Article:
In a new interview with Rolling Live Studios, Ronnie James Dio's former wife and longtime manager Wendy Dio spoke about how he popularized the the so-called "devil's horns" hand gesture. She said (as transcribed by BLABBERMOUTH.NET): "A lot of people claim that it was theirs, and it's okay. It wasn't Ronnie's. It's an old Italian sign called malocchio [the evil eye], to ward off evil. His grandma, when he was about five, used to walk down to town to give his granpa lunch at the steel mill, and he'd see his grandma [doing] the sign — it was, like, warding off evil — and he didn't think about it; it was just part of his heritage. And then when he joined [BLACK] SABBATH, of course, Ozzy [Osbourne, original SABBATH singer] was doing the peace sign. And he didn't wanna do that. And then one day he just did it, and it just took off. And it was just something that Ronnie became popular for."
The late BLACK SABBATH and RAINBOW singer is frequently recognized for making the hand gesture mainstream — a staple at rock concerts for decades. However, this past March, SABBATH bassist Geezer Butler said that he was using the so-called "devil horns" years before Dio adopted it as his own.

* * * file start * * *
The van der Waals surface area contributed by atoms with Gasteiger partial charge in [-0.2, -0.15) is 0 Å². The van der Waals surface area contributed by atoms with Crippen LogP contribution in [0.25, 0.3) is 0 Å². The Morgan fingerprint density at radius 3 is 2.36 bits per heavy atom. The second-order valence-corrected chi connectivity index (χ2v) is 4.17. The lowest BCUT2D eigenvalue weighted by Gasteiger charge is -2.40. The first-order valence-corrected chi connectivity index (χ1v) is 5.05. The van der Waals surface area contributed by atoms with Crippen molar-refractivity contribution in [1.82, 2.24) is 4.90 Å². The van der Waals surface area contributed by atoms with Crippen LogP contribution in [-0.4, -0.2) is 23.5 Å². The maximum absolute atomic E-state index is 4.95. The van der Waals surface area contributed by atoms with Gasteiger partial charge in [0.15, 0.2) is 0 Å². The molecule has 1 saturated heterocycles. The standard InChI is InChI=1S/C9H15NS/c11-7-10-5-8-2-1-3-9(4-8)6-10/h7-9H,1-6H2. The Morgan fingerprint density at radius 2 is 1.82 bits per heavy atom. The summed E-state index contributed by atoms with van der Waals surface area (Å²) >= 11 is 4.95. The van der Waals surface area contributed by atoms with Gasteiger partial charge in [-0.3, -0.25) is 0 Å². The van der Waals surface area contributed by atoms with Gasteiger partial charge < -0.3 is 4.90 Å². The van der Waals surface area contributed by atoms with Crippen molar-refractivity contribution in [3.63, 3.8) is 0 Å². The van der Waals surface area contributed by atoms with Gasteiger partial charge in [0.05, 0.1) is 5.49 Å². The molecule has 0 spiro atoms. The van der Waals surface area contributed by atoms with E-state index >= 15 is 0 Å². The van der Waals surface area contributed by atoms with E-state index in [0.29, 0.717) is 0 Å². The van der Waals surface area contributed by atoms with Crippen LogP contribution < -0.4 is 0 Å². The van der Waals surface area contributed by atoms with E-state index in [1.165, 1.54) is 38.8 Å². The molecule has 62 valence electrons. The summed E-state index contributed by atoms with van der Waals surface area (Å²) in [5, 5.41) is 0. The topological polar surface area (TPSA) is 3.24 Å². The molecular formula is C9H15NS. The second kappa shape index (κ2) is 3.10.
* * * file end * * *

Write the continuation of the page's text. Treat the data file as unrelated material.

"I've been doing that sign since — I've got pictures of me doing it since 1971," Butler said during an appearance on SiriusXM's "Trunk Nation With Eddie Trunk". "And I always used to do it in the breakdown in the song 'Black Sabbath' — just before it goes into the fast part at the end, I'd do that sign to the audience. And on the first couple of 'Heaven And Hell' tour shows, Ronnie was saying, 'When I'm going on stage, everybody is doing the peace sign to me, and that's an Ozzy thing. I feel like I should be doing something back to them.' He says, 'What's that sign that you do in 'Black Sabbath'?' And I showed him the devil horns sign. And he started doing it from there and made it famous."
Asked why he had never publicly revealed before that he was responsible for showing Dio the devil horns, Butler said: "I didn't really think much of it. As I say, I've got pictures of me doing it in 1971. And it was just an alternative to Ozzy's peace signs, I was doing it. And if you look at the 'Yellow Submarine' album cover [from THE BEATLES], John Lennon's cartoon character is doing it, in 1966 or whatever it was. So it's an old sign. I was just doing it 'cause [English occultist] Aleister Crowley used to do it."